Both Pete and Peggy have qualities but they are both not there yet... Pete was suprised that Admrial knew where they sales were and who was buying. Like this was a relevation to them? At least he recovered but he shouldn't have had too. He might have saved the day by pointing out a way to market to blacks without seeming like marketing to blacks and loosing the whites unstead he just pushed where the client didn't want to go. But I really like the way he stood up to Duck -- It might have just been the Peggy thing but I think it would have happened if anyone from SC was there. Peggy should have left for the same reason, don't have a secrete meeting and invite others without telling me. I figure no matter what Duck's motivation is to stir up trouble at SC.

In terms of predictions, I wanted to comment last week that the baby would be fine or dead but not disabled as was wildly speculated. I only saw one comment this week that is still pushing toward the child having a problem. It would have made her more sympathetic not less which is where we seem to be headed, until she again stands up for herself. If you want my opinion on people leaving or Peggy, my guess is that she will be attacked with an attempted rape by some guy invited by her new roomate and she will stay at SC, but she will get a raise.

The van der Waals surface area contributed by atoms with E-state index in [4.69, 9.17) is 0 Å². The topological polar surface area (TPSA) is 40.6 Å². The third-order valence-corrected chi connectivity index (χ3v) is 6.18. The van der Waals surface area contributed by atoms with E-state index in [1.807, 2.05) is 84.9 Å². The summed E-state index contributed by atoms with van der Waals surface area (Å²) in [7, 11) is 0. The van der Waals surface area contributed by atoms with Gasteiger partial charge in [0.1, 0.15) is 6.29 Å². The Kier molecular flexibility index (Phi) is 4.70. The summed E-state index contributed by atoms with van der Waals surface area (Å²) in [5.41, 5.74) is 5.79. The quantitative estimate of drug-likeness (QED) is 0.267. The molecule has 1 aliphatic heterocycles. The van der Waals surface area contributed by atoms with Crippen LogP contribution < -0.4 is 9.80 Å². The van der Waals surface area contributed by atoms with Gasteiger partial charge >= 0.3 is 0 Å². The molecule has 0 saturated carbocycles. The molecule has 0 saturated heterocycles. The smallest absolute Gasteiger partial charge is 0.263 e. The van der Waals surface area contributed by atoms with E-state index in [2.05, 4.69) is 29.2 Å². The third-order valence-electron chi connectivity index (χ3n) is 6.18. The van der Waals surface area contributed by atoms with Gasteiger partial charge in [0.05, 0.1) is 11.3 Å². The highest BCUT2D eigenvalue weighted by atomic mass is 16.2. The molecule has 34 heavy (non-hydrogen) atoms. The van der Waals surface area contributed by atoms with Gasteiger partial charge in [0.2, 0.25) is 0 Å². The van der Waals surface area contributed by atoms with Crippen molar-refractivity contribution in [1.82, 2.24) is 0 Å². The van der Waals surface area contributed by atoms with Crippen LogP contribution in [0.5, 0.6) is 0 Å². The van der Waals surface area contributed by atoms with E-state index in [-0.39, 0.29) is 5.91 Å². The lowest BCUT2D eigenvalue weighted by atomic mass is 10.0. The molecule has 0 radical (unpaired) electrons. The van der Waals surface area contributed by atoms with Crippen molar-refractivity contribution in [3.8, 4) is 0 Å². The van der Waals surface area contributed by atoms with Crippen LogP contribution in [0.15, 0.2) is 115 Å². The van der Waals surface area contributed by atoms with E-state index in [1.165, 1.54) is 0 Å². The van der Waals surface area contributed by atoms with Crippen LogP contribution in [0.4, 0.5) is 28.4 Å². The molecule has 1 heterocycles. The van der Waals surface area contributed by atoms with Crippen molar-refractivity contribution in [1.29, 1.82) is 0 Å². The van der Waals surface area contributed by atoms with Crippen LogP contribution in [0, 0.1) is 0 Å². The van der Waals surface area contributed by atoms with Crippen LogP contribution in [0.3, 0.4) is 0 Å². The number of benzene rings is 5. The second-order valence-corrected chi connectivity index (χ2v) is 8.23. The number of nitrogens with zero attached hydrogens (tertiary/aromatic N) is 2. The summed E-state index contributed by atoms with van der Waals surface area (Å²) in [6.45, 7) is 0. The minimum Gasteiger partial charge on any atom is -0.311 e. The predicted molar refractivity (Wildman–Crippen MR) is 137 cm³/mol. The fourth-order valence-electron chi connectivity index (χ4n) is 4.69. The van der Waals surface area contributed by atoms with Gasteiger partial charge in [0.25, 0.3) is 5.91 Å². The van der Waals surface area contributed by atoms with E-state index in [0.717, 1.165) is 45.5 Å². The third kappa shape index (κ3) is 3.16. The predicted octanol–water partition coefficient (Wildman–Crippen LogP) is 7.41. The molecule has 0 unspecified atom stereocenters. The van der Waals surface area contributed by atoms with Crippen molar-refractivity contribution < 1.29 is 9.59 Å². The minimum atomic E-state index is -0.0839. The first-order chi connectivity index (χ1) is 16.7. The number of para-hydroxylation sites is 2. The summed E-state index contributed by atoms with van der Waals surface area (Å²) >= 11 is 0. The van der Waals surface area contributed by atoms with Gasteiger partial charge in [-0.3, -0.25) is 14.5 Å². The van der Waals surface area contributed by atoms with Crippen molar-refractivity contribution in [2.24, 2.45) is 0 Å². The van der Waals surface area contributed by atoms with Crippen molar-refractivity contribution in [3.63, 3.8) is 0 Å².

I also hope we see Connie again, wonder if Don will frown when he sees him?

Just some thoughts...

Anonymous said...

I love this blog, but am not as diligent as I should be about stopping by every week to read it. That said, I did read every single post from this week's episode and no one seems to be bringing up the possibility that the new baby is not Don's. Does the math work that it was nine months ago that Betty had that awkward, anonymous fling (if you can call it that) in the back office of a bar? My apologies if this has already been discussed and dismissed in the comments from a previous episode.